You have it backwards. I remember when all applications ran fullscreen, however simple they were. Breaking the PC out of its single screen DOS beginning is how Microsoft got so rich and powerful. I have no intention of being dragged back to the fullscreen computing stone age by Metro just because Microsoft need to bludgeon potential tablet & phone buyers into submission.
I welcome useful change. My PC is not a low capability device and doesn't need dumbing down.
Supposedly you can use classic start menu to impose some structure on the Metro abomination or use the old trick of directly building the underlying folder structure.
...until MS find an excuse to rewrite it to ignore the folder layout ;)
giffgaff, not C4
Bloody hell, they've stolen giffgaffs corporate look and colours. Same colours, same little blocks of them.
Microsoft emulating the Poundland of the mobile world... must be preparing us for the inevitable price drop to free for Win8 ;)
piracy: traditionally starts with the publisher
If Ubisoft and the other dinosaurs want to really hurt piracy they need to start by crucifying a few of their own employees along with some journalists. That's traditionally been the primary source of pirate software for as long as I've played or worked on games.
Do that and the cracks will go back to appearing after launch, after they've picked the pockets of casual pirates.
Won't happen though. Too much danger sales won't magically improve because the prices won't go down and they're too fscking stupid to remove the DRM that pisses us all off. Then how would they get away with bitching about pirates?
"What about all the people who pirate and then go and buy the full game?"
However... what about all the people that bought the full game then installed a pirated copy to avoid the DRM? I have a large pile of games behind me and a matching folder of cracks for most of them. 1st thing I do after installing is apply a crack, before even running the games. Sometimes before installing ;)
Wonder how they count those installs. Pirate or paid? (Hint: it's piracy;)
Re: So in other words
The system is rigged to make patents diabolically hard to invalidate.
They decide *if* there's infringement 1st because if there isn't they don't have to even try to decide validity. So shitty, invalid patents get a 2nd chance to enrich a bunch of lawyers and they get paid to show invalidity both times!
Re: Sympathy for the Jury
Quickest path through:
1 Apples patents invalid
2 Samsungs exhausted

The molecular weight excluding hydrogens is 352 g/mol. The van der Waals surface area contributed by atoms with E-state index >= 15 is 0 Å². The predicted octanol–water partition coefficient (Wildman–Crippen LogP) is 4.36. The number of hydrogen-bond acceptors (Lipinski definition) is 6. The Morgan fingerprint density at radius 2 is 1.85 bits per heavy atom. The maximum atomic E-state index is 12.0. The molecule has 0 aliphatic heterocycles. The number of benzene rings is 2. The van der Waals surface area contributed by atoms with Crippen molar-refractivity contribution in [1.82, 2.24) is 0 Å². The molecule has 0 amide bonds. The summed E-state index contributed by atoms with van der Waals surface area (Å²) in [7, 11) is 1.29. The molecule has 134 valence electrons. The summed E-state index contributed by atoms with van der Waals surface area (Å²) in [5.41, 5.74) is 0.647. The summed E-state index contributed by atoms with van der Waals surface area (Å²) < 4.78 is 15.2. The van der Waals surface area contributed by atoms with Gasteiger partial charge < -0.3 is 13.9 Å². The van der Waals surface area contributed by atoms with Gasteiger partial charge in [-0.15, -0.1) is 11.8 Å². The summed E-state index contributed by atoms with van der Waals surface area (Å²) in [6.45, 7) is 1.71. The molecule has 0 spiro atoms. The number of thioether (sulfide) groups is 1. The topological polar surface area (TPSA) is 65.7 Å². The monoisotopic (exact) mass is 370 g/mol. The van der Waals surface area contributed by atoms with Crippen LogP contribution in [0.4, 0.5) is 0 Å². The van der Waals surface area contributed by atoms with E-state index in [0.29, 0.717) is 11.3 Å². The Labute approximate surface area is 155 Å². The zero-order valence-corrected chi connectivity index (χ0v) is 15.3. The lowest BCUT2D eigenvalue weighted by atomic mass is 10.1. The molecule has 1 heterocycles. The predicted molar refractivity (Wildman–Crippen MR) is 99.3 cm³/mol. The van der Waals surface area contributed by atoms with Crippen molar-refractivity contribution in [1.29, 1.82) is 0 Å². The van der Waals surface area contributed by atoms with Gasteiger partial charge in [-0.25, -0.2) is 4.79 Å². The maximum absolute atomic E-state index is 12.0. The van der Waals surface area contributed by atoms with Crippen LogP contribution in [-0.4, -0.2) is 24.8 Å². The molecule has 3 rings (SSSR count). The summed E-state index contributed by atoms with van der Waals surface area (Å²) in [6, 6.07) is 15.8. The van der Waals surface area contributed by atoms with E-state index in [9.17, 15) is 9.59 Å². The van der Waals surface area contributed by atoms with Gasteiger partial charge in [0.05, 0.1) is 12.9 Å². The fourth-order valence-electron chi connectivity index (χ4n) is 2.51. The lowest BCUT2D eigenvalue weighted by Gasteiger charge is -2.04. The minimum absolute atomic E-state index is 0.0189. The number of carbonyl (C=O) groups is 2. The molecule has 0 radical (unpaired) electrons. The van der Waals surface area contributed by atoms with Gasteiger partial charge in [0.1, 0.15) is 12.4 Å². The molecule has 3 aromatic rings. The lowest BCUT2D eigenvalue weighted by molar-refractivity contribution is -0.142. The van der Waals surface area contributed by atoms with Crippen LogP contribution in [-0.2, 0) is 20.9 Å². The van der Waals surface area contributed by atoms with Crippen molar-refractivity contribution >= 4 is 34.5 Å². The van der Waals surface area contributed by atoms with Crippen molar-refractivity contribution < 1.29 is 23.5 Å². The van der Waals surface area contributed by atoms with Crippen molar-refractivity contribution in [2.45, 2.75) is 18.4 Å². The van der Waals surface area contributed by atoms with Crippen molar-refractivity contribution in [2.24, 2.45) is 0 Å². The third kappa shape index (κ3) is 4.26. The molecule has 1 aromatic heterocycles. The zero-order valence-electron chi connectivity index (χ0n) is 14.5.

3 damages on what's left $1. they can swap the a note
Wonder if they'll have the balls to do it. It wouldn't even be a wrong result.
2 would cause severe panic in the industry and might just provoke real pressure for reform, since it would decapitate a lot of the lawyers charging opportunities as well as hitting patent holders in the wallet.
1 would just leave the world laughing.
The worst possible thing that could happen is the jury not deciding all claims. Decide and it's nearly appeal proof, deadlock and the whole charade starts over again.
jury instructions crucial
Today could be the most important, the jury instructions control what the jury can do to the squabbling litigants and they're unlikely to go outside them. Koh would simply ignore them if they did in any case. Expect a tooth&claw fight between the lawyers.
What I want to see is the jury having the opportunity to rule that both sides lose. If there's no option to rule Apples design patents invalid the entire affair was just a waste. Samsung losing on FRAND just leaves Apple forced to pay up a smaller amount... actually forced to hand over real money with no more delay. TBH though I expect them to rule Apple is covered by Intel's licences.
Still, both sides losing would be great news for Samsung. The injunction lifts and they don't collect excessive fees they never expected to get and asked for in retaliation. For Apple it's game over, they'll lose their ludicrous patents. That's got to be good for almost everyone.
- Pic Mars rover 2020: Oxygen generation and 6 more amazing experiments
- Microsoft's Euro cloud darkens: US FEDS can dig into foreign servers
- Plug and PREY: Hackers reprogram USB drives to silently infect PCs
- Review Fiat Panda Cross: 'Interesting-looking' Multipla spawn hits UK
- Analysis PEAK LANDFILL: Why tablet gloom is good news for Windows users